The other day my youngest daughter came home from school and told me that her friends told her chocolate was bad. Earlier that morning, I sent her to school with my latest concoction, these Homemade Chocolate Pecan LARABARs. To be honest, if I were a 7-year-old, I'd probably think chocolate was bad, too. As a parent, I've steered my kids clear of store bought cookies, candies, ice creams, croissants and just about anything else that happens to contain chocolate. For the most part, those that I just mentioned aren't exactly doing our bodies any favors when we eat them.
Surprised my daughter came home to warn me about chocolate? Nope. But I did want to talk to her about the difference between something that's store bought and something that's homemade (and potentially much healthier).
You and I know the difference. We know that something that can sit on a shelf for months and months without going bad or getting moldy isn't healthy. Exceptions include dried beans, lentils, oats, for example. For the most part, they're good for you!
On the flip side, foods that go bad quickly are usually healthier. These exceptions include a gallon of buttercream frosting made from scratch or a big basket of home cut deep fried onion rings cooked a la Fry Daddy. Not good. Not good at all.
Let's get back to chocolate. Is it good or is it bad? Well, that all depends how it's processed. The less processed, the better. The more processed, and the more that gets added to it, to worse. Most commonly understood is that a bar of dark chocolate is better than milk chocolate.
I make a lot of desserts using chocolate flavors. Many of those desserts are in my book, The Belly Burn Plan. But they don't contain refined sugars, and they can often be masked as healthy mid-day snacks. These days I've been using a lot of cacao [pronounced: ka-COW] in my recipes, not cocoa powder. Cacao powder, not cocoa powder? Other than the subtle change of letters in each word, there's quite a big difference between the two. Hopefully I can convert you to using cacao a little more often after you read this.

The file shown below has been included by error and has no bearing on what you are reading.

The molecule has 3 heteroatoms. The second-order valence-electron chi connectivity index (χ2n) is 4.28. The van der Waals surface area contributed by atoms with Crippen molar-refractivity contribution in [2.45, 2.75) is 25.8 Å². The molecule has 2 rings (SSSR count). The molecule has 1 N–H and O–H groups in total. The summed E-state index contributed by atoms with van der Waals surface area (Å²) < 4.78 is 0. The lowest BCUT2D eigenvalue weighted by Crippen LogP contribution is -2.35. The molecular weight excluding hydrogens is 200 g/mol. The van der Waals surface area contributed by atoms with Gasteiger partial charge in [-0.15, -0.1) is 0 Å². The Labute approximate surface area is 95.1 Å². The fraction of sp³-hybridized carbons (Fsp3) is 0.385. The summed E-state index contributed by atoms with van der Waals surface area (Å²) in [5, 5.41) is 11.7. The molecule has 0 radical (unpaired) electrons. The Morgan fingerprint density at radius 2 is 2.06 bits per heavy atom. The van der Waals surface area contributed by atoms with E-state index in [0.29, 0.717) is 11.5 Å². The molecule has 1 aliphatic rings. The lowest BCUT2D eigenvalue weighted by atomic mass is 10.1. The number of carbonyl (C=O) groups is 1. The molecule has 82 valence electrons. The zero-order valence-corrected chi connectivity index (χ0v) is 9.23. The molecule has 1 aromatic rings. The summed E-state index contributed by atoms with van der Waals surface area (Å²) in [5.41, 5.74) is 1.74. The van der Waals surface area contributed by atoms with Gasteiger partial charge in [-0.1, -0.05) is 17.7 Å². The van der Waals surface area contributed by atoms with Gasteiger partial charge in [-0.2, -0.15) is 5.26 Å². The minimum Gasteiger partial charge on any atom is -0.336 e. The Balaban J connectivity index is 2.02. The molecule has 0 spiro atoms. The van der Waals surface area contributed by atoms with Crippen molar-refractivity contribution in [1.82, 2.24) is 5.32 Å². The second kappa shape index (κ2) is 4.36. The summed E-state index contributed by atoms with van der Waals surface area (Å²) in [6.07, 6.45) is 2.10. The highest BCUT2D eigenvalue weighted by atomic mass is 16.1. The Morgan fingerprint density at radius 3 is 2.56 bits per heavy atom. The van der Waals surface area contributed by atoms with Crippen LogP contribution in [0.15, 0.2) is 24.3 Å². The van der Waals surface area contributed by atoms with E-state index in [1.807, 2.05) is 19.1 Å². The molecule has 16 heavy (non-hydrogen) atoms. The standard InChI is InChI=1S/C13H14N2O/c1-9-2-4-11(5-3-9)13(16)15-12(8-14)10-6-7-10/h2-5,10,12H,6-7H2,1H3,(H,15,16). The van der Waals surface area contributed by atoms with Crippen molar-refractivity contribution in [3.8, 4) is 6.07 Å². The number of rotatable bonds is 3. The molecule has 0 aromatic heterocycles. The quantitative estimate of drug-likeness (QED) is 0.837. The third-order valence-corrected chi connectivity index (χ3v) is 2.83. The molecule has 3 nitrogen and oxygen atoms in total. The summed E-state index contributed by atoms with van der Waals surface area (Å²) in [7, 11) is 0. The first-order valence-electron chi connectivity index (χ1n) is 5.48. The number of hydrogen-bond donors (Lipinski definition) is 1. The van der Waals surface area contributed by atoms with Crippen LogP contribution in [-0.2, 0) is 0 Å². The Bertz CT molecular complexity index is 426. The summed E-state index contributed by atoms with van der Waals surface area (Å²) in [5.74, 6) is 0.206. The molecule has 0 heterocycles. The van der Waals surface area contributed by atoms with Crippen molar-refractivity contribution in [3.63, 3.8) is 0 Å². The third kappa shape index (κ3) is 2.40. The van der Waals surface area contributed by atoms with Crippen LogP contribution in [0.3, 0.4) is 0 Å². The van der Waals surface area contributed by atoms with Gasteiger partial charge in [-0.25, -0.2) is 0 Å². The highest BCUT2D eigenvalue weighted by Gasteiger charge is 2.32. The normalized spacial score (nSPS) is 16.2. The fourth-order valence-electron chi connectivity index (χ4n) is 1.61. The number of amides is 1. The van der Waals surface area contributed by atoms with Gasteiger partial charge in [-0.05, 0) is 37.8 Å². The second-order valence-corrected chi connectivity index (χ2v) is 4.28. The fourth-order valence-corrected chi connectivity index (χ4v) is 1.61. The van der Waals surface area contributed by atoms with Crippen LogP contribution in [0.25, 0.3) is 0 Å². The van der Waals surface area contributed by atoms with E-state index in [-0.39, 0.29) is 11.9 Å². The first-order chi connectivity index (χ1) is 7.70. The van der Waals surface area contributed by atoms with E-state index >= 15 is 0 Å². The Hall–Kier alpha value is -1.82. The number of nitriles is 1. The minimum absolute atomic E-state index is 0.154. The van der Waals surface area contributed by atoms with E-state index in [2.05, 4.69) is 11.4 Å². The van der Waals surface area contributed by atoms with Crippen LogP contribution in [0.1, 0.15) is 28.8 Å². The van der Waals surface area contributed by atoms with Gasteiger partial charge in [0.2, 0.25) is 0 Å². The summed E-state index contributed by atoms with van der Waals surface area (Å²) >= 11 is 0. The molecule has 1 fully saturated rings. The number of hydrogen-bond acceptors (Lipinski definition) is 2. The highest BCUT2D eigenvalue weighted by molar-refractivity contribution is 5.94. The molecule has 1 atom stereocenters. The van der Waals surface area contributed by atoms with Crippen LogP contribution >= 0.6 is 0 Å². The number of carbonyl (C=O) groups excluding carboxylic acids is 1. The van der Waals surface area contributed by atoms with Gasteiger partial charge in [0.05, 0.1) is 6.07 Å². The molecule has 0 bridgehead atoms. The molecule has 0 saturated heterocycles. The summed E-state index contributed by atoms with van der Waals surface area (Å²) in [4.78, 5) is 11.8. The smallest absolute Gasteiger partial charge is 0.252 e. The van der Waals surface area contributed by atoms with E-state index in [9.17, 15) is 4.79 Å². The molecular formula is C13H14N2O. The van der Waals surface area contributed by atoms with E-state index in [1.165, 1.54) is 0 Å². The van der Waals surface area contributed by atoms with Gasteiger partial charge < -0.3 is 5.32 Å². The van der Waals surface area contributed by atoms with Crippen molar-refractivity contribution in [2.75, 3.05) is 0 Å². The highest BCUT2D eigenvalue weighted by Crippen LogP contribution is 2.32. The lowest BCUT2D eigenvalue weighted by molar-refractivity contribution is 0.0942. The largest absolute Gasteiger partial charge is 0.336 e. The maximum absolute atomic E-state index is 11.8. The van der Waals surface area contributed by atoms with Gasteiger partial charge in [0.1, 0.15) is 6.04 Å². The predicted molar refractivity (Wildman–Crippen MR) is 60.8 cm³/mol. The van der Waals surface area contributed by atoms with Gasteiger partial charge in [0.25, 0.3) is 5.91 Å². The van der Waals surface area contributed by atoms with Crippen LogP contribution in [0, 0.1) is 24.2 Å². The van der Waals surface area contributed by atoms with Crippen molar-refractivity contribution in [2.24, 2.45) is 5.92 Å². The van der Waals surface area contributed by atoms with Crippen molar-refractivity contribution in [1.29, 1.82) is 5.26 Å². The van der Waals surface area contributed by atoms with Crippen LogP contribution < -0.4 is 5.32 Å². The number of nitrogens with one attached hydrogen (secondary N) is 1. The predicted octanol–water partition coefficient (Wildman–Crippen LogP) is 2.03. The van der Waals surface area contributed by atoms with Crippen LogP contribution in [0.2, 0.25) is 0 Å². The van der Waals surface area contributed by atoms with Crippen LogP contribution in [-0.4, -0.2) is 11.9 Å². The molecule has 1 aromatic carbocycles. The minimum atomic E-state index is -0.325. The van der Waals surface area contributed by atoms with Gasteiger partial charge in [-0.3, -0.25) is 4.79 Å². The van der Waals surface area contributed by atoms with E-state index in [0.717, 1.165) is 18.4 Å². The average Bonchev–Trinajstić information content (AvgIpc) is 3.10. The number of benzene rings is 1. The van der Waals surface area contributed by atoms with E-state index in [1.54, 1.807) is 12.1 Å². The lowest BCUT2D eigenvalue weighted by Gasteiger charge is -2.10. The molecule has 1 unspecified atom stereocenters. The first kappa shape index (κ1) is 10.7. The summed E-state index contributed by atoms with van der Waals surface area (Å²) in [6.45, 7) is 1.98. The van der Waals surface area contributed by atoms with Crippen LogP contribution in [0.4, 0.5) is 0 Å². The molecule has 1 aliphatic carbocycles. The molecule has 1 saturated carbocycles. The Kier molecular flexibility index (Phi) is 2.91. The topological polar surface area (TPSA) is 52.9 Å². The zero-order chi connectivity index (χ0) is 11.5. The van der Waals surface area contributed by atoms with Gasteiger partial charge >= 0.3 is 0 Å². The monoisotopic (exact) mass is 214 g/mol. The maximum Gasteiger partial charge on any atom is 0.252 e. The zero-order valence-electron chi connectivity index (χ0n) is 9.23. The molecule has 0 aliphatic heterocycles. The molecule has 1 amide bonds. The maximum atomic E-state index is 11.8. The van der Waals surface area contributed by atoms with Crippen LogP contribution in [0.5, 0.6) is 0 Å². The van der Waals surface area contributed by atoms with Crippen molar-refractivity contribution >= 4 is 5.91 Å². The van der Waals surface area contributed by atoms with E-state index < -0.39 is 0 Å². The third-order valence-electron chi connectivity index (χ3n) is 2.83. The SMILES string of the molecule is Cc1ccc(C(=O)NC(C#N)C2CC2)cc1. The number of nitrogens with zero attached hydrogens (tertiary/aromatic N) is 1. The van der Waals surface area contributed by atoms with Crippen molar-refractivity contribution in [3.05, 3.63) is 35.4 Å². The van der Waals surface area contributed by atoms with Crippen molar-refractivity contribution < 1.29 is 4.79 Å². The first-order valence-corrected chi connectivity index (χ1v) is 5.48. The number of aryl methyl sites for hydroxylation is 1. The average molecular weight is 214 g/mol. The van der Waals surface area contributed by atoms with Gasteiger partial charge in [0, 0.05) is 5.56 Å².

- Cacao powder is the most unrefined form of chocolate powder you can get.
- Cacao powder is made from the bean of the cacao fruit tree.
- Cacao is touted as being one of the most (if not the most) antioxidant food available.
- Cacao has the ability to control appetite due to naturally occurring monoamine oxidase inhibitors (MAOs). This MAO level allows for "feel good" neurotransmitters, like serotonin, to move around the brain, possibly making you feel better, steering you away from the kitchen.
- Cocoa powder is the de-fatted remains of cacao. Think of cocoa as cacao's leftovers.
- Cocoa powder is refined, meaning it's been processed, reducing the potential of many (but not all) of the antioxidants.
- Unsweetened cocoa powder is still good, and can make you feel good, but won't give your brain the same the same kick it's unrefined variety can.
You can't get to cocoa powder without going through cacao. Provided you purchase unsweetened cocoa powder, you'll still reap some benefit, so don't worry if you have a container of cocoa powder sitting in your kitchen cabinet right now. I'm sure it will go to good use.
Personally, I love the taste of cacao much, much more. It's smoother and so, so rich. The downside is cacao tends to be a little more expensive. That said, a little bit goes a long way.
I love my faux LARABARs because they're full of that rich, chocolately flavor. Surprisingly, I didn't need to use much. I hope you enjoy the recipe. Let me know what you think!
Homemade Chocolate Pecan LARABARs
18 dates, pitted
1 cup old fashioned oats
1/2 cup pecans
1/4 cup cacao powder (I absolutely love this brand)
1/4 cup water
pinch of salt
1. Using a food processor or a blender (I use this type of Vitamix. I use it probably eight times a day!), add all ingredients and pulse 30- 60 seconds, or until mixture is smooth (expect some small chunks of pecan and dates to remain).
2. Line an 8 x 8 pan with parchment paper.
3. Press the mixture into the pan until it's about 1/4 inch thick.
4. Refrigerate for about an hour, slice, serve or store back in the refrigerator.